Home > Publications and Reports, Transitional Justice > Whitaker on Politics and the NI Bill of Rights

Whitaker on Politics and the NI Bill of Rights

The latest issue of Irish Political Studies features an article by Dr Robin Whitaker entitled “Debating Rights in the New Northern Ireland”. We have written before (here, here, here, here, here and a guest contribution here) about the difficulties ongoing in the NI Bill of Rights process and this article lends a useful political science perspective to this debate and ongoing commentary. The abstract states:

The 1998 Belfast Agreement provided for a Bill of Rights ‘to reflect the particular circumstances of Northern Ireland’. Opinion poll evidence indicates strong approval for such a charter. Diverse civil society groups have offered support, as have all the main parties. Yet, over a decade on, the Bill of Rights remains among the unfinished business of the Agreement. What Northern Ireland’s ‘particular circumstances’ demand in terms of codified rights is a matter of considerable dispute. Political unionism supports a narrow interpretation and a minimalist bill; nationalists argue for an expansive reading, encompassing socio-economic issues. Debate about rights looks at first glance like just another battleground for constitutional conflict. However, an examination of the scope of the debates together with their substance complicates any such reductionist reading, although this complexity tends to recede where the demands of formalised cross-community consent are strongest.

The thrust of this article is to consider the “unifying potential” of a Bill of Rights (p.24) against the reality that “the process has often revealed – maybe even helped to produce – conflict and acrimony” (p.p.24-25). Of course, this consideration of the Bill of Rights process perhaps inevitably connects with a broader, and perhaps more uncomfortable, analysis of “how much the cessation of armed conflict has transformed political life in Northern Ireland” (p.26), which is also considered in the piece. Unlike much of the legal scholarship and commentary on the process, Whitaker places the process within the political life of Northern Ireland and does so without a perhaps reductionist consideration of NI politics as ‘simply’ unionist v. nationalist but rather as involving a greater diversity of political parties and various mechanisms of social democratic participation such as trade unionism, community groups, advocacy organisations etc. After a wide-ranging and appropriately complex consideration of the debates around the Bill of Rights, Whitaker remarks:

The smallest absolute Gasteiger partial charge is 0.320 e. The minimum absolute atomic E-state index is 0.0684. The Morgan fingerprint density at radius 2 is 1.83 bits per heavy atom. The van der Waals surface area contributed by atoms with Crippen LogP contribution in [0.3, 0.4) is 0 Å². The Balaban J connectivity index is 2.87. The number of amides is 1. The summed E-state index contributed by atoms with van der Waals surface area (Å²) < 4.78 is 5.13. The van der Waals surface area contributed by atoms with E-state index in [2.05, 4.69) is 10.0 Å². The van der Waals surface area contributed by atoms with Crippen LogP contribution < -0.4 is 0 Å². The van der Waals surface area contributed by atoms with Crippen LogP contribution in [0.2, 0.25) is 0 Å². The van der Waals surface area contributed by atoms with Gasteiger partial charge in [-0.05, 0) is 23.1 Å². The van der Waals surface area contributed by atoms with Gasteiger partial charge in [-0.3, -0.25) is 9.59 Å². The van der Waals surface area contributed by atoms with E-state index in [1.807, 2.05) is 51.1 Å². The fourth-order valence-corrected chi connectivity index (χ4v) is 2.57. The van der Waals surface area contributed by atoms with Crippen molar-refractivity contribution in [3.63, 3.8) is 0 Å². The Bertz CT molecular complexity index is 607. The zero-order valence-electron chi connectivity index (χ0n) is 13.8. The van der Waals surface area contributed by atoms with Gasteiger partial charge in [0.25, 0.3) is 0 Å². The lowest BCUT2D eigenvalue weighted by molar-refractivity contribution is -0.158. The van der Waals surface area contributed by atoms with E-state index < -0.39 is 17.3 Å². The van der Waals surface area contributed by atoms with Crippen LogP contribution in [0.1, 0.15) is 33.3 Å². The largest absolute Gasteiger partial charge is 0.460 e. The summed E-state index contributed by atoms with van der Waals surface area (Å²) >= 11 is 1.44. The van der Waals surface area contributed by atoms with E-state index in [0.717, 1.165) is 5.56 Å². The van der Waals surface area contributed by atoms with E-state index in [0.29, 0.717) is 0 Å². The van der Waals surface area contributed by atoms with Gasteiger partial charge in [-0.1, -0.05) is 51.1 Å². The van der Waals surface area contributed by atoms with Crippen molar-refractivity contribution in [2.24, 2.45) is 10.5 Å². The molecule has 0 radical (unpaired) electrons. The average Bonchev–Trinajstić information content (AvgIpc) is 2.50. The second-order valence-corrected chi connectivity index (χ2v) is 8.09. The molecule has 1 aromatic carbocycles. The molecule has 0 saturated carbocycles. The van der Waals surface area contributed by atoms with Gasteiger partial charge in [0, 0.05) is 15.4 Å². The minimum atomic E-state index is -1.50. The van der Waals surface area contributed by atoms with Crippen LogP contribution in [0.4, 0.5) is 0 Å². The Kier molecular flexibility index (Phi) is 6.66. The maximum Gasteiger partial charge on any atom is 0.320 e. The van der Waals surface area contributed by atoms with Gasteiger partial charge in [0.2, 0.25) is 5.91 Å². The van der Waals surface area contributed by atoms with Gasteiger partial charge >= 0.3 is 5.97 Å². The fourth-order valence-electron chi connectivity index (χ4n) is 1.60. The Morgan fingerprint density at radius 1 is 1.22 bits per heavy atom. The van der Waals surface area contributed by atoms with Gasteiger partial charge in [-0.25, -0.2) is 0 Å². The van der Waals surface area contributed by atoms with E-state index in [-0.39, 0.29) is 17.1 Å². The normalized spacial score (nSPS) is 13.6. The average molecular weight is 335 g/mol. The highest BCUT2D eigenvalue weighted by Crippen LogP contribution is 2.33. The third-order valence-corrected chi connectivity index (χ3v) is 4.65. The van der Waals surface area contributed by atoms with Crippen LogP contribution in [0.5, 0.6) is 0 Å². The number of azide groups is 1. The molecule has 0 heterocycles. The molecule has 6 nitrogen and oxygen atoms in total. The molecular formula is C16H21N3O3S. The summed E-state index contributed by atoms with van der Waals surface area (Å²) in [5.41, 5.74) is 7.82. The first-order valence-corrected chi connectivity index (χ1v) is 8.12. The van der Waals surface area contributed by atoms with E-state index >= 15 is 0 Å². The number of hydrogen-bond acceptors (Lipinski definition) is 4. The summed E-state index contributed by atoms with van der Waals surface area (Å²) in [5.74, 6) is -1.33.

The prospect of a rights bill and NIHRC’s interpretation of its mandate (consultation, monitoring and advice; public information and education) created spaces for people and groups to pursue a wide range of agendas, articulate diverse hopes and fears, and fire salvos. As much as competing nationalities, debate has been about competing social models, competing ideas of democracy and competing philosophies of rights, none of which are merely local. Nor do the disputants resolve neatly into Catholics/nationalists, Protestants/unionists and others. A closer look reveals multiple differences, not only between groups or even within them, but also within individual members of those groups. Protestant and unionist are not quite synonyms. Unionists are not only unionists, but also variously conservative, liberal and, occasionally, socialist. This complexity holds even when they are speaking as elected representatives of unionism, let alone as members of women’s organisations and community groups, trade unions or business organisations. The same holds for Catholics, nationalists and others. [footnote omitted]

This is a fascinating paper for those interested in the BOR process; I would highly recommend it.

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